You are very powerful, provided you know how powerful you are.~Yogi Bhajan
At the age of 12, after a rigorous audition and interview process, I was accepted into a local art school. While I had taken art classes nearly all my life, I wasn’t entirely convinced that I had talent that could even come close to the artists that this particular school churned out year after year.
I thought that receiving the acceptance letter might be validation enough to convince me that I was capable of doing what I had set out to do — that I had enough natural talent, and now all I needed was specialized instruction.
Instruction, it turns out, wasn’t what I needed. Confidence was.
The least initial deviation from the truth is multiplied later a thousandfold.~Aristotle
I must have heard it delivered a thousand different ways: Honesty is the best policy.
Precisely because I heard it a thousand times, I tended to associate the saying with less significance. It’s like hearing your mom tell you, “Put your coat on or you’ll catch a cold!”
Looking back, it seems I spent a lifetime wasting so much energy putting out fires because I lost sight of what was most important. Being true to myself was a concept — a nice idea for others, but not for me. I didn’t have that luxury. I had way too much on my plate.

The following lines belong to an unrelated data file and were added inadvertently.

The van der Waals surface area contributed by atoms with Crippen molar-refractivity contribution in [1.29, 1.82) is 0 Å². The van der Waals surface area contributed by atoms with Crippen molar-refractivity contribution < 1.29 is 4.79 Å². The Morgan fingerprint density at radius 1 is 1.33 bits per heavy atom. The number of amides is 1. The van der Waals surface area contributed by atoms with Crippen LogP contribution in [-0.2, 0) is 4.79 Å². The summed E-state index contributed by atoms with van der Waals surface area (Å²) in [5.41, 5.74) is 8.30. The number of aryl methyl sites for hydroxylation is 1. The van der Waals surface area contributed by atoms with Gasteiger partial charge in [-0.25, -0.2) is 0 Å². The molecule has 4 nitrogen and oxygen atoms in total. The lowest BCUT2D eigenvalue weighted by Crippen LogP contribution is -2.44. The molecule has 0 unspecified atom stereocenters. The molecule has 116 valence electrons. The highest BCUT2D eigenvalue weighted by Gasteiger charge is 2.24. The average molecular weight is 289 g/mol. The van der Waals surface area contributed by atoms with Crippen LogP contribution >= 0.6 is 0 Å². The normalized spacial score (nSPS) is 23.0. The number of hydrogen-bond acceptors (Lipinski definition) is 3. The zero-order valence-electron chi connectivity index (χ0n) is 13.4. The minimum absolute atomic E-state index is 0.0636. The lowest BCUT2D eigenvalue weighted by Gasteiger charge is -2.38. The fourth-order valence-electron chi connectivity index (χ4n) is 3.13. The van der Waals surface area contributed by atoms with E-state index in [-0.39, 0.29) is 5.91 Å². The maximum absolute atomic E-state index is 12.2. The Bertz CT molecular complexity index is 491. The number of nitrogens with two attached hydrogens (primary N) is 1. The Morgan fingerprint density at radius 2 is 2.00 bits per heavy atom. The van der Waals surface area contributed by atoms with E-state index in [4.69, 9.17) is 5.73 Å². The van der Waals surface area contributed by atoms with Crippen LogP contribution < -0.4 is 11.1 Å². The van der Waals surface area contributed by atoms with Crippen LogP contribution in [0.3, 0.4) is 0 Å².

Letting go doesn't mean that you don't care about someone anymore. It's just realizing that the only person you really have control over is yourself.~Deborah Reber
All my life, I have relied on goal-setting to achieve results.
Whether it came to school work, or even just taking time to hang out with my friends, I would plan the entire day out on outlook or use one of many goal setting techniques that I had learned.
For example, I would stick a piece of paper on the ceiling of my bedroom with my goals written on it so it would be the first thing I saw when I woke up.
And while all this helped me achieve great results, I noticed that I was always chasing the next big thing or the next goal I set for myself. I noticed that I never felt genuine contentment in my life.
It wasn’t just with goals. When it came to my social life, I cared too much about being popular and tried too hard to maintain a good social image by pleasing people. And I constantly felt like I didn’t know who I was, and I definitely wasn’t happy.
We must go beyond the constant clamor of ego, beyond the tools of logic and reason, to the still, calm place within us: the realm of the soul.~Deepak Chopra